Our guys often struggled with the Husvarna generators where the chargers would not accept the AC input and not charge the batteries (even with the generator running). Normally we could play with the idle speed adjustment to get the frequency as close to 50Hz as possible, but they are not stable all the time.

    This could be a problem for running fridges and other sensitive home appliances.

    You could add Fridge Protector plugs from Ellies or Clearline (at an additional cost), but may find your fridges to not power when using the generator.


    If your home has LED lights everywhere, you should be able to run on about 3kVa. So 5.5kVa is more than enough for most people.


    I'd rather get a 2-3kVa Inverter generator than a 5-8kVa "cheap" generator if I was in your shoes.

    My 2c
    Thanks Monkey D, appreciate you taking the time to reply.
    The house is about 60% there with regards to LED lights, and to be fair the rooms where we will be congregating
    are sorted with LED lights. At the end of the day we're only really going to need light in the TV room, and a few minutes
    of light if you pop into the kitchen for something or use the bathroom.

    Any suggestions with regards to the 2-3kVa Inverter Generators ?

  4. #4
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    Default Re: Another Generator Noob Thread

    Quote Originally Posted by Paraman View Post
    Thanks Monkey D, appreciate you taking the time to reply.
    The house is about 60% there with regards to LED lights, and to be fair the rooms where we will be congregating
    are sorted with LED lights. At the end of the day we're only really going to need light in the TV room, and a few minutes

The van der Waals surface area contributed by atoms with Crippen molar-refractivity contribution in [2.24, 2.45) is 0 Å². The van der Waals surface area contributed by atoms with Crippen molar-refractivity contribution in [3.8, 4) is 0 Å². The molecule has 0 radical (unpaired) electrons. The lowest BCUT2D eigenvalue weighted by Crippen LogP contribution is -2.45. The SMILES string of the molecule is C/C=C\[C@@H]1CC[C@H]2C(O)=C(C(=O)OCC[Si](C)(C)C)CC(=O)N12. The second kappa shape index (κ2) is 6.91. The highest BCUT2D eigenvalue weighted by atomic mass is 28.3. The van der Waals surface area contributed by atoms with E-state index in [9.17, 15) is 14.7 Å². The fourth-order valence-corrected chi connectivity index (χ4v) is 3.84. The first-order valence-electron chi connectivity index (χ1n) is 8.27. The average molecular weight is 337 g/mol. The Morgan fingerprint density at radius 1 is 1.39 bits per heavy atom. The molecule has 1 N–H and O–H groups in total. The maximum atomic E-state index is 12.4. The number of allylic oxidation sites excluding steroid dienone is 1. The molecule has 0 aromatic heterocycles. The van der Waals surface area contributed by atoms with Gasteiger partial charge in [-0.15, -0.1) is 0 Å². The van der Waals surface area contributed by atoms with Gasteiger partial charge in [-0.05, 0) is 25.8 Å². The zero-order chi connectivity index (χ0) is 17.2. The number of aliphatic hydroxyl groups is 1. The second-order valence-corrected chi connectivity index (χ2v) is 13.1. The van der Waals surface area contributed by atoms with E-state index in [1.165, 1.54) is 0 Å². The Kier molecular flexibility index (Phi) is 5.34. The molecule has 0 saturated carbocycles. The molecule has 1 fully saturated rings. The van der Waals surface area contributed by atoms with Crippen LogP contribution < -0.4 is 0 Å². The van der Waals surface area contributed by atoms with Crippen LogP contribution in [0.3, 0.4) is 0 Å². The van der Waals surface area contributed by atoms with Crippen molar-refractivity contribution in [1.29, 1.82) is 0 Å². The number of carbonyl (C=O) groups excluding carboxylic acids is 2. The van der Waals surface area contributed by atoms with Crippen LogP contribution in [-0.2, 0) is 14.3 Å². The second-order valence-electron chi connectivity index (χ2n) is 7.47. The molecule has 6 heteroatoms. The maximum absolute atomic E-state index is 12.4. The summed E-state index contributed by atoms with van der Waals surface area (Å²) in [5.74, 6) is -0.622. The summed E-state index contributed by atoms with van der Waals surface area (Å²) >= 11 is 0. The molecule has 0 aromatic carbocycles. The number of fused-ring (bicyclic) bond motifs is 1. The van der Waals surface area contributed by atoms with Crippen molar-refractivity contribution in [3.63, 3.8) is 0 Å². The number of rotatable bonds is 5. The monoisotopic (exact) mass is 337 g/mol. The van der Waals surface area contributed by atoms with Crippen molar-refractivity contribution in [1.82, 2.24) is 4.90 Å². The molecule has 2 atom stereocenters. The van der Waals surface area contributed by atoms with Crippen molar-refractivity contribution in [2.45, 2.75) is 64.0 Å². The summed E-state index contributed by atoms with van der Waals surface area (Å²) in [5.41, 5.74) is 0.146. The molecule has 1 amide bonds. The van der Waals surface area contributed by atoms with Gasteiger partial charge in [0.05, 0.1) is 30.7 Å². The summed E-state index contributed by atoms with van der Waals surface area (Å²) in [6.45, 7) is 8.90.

of light if you pop into the kitchen for something or use the bathroom.

    Any suggestions with regards to the 2-3kVa Inverter Generators ?

    hi:

    yamaha honda and briggs and stratton make small inverter generators .. a 3 kva will set you back over 30k however... but they are built to last...

    I bought a Atlas Copco one which looks like a knockoff Yamaha for 16k two years ago... never missed a beat.. see photo

    https://www.livingstones.co.za/produ...ter-generator/
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  5. #5
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    Default Re: Another Generator Noob Thread

    It all depends on the intended frequency of use. If really just every now and then, a small (Chinese made MacAfric) machine from Adendorff is fine. I do however have to agree about the Honda machines. They last and last. The key to not needing a large machine is to really run just the critical loads, which in my mind are fridges and freezers.

    The inverter Honda machines are really much quieter than anything else. Very pricey these days though - look at a used machine? For the price of a 3kVA Honda inverter gen you could probably get a small solar system that would keep the fridges running, bit not much else. Batteries are expensive. Otherwise consider a cheaper Honda open-frame non-inverter AVR machine, but they are noisy.
    ZS6VL


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  7. #6
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    Default Re: Another Generator Noob Thread

    If these power failures are less than 4hours I would also look at enough battery storage and a 330W panel for during the day's power failure. No need to go and start and switch off genny.

  8. #7
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    Default Re: Another Generator Noob Thread

    I read good comments about Adendorf generators on another thread.

    This one is within your budget and if you have a long outage could get a geyser warm as well.

    https://www.adendorff.co.za/product/...rol-generator/